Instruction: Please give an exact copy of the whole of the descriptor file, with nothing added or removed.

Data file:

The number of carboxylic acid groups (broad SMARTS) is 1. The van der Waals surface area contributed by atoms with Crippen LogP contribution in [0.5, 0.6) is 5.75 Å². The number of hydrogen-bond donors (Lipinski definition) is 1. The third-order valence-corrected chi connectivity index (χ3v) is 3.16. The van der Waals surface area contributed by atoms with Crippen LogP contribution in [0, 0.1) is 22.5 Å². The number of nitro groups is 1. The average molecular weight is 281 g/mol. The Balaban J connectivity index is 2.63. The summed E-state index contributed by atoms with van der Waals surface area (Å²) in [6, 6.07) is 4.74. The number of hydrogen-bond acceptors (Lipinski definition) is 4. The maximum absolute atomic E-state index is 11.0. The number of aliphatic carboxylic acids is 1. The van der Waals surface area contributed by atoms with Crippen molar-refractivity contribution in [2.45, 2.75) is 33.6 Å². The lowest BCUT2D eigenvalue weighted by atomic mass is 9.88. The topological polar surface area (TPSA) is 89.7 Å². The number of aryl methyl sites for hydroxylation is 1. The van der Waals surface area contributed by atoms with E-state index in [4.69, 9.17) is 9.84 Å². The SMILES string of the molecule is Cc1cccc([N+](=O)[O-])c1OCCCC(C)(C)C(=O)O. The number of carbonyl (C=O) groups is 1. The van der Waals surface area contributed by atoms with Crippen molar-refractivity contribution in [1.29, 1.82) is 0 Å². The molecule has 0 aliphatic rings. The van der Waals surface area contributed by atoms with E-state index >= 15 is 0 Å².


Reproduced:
The number of carboxylic acid groups (broad SMARTS) is 1. The van der Waals surface area contributed by atoms with Crippen LogP contribution in [0.5, 0.6) is 5.75 Å². The number of hydrogen-bond donors (Lipinski definition) is 1. The third-order valence-corrected chi connectivity index (χ3v) is 3.16. The van der Waals surface area contributed by atoms with Crippen LogP contribution in [0, 0.1) is 22.5 Å². The number of nitro groups is 1. The average molecular weight is 281 g/mol. The Balaban J connectivity index is 2.63. The summed E-state index contributed by atoms with van der Waals surface area (Å²) in [6, 6.07) is 4.74. The number of hydrogen-bond acceptors (Lipinski definition) is 4. The maximum absolute atomic E-state index is 11.0. The number of aliphatic carboxylic acids is 1. The van der Waals surface area contributed by atoms with Crippen molar-refractivity contribution in [2.45, 2.75) is 33.6 Å². The lowest BCUT2D eigenvalue weighted by atomic mass is 9.88. The topological polar surface area (TPSA) is 89.7 Å². The number of aryl methyl sites for hydroxylation is 1. The van der Waals surface area contributed by atoms with E-state index in [4.69, 9.17) is 9.84 Å². The SMILES string of the molecule is Cc1cccc([N+](=O)[O-])c1OCCCC(C)(C)C(=O)O. The number of carbonyl (C=O) groups is 1. The van der Waals surface area contributed by atoms with Crippen molar-refractivity contribution in [1.29, 1.82) is 0 Å². The molecule has 0 aliphatic rings. The van der Waals surface area contributed by atoms with E-state index >= 15 is 0 Å².